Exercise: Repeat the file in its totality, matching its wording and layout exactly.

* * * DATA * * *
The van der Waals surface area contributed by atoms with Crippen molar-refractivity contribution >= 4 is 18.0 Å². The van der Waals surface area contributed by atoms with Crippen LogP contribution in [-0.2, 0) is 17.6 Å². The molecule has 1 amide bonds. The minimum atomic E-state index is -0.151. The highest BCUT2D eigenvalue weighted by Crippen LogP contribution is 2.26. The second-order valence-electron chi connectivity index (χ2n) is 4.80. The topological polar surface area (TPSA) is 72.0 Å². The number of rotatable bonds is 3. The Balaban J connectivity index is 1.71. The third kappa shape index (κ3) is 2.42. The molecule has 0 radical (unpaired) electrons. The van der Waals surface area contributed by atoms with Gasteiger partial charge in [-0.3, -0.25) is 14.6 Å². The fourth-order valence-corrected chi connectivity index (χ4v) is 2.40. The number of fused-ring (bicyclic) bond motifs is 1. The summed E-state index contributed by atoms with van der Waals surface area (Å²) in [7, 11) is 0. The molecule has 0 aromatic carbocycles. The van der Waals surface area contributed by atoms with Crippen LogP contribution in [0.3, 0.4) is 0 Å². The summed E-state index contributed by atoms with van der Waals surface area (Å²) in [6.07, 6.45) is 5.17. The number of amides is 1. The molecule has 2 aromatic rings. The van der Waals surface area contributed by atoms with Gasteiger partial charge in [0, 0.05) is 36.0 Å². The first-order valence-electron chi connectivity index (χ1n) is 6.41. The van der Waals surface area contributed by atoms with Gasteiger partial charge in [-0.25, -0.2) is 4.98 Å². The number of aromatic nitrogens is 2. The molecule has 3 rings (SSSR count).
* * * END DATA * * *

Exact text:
The van der Waals surface area contributed by atoms with Crippen molar-refractivity contribution >= 4 is 18.0 Å². The van der Waals surface area contributed by atoms with Crippen LogP contribution in [-0.2, 0) is 17.6 Å². The molecule has 1 amide bonds. The minimum atomic E-state index is -0.151. The highest BCUT2D eigenvalue weighted by Crippen LogP contribution is 2.26. The second-order valence-electron chi connectivity index (χ2n) is 4.80. The topological polar surface area (TPSA) is 72.0 Å². The number of rotatable bonds is 3. The Balaban J connectivity index is 1.71. The third kappa shape index (κ3) is 2.42. The molecule has 0 radical (unpaired) electrons. The van der Waals surface area contributed by atoms with Gasteiger partial charge in [-0.3, -0.25) is 14.6 Å². The fourth-order valence-corrected chi connectivity index (χ4v) is 2.40. The number of fused-ring (bicyclic) bond motifs is 1. The summed E-state index contributed by atoms with van der Waals surface area (Å²) in [7, 11) is 0. The molecule has 0 aromatic carbocycles. The van der Waals surface area contributed by atoms with Crippen LogP contribution in [0.3, 0.4) is 0 Å². The summed E-state index contributed by atoms with van der Waals surface area (Å²) in [6.07, 6.45) is 5.17. The number of amides is 1. The molecule has 2 aromatic rings. The van der Waals surface area contributed by atoms with Gasteiger partial charge in [0, 0.05) is 36.0 Å². The first-order valence-electron chi connectivity index (χ1n) is 6.41. The van der Waals surface area contributed by atoms with Gasteiger partial charge in [-0.25, -0.2) is 4.98 Å². The number of aromatic nitrogens is 2. The molecule has 3 rings (SSSR count).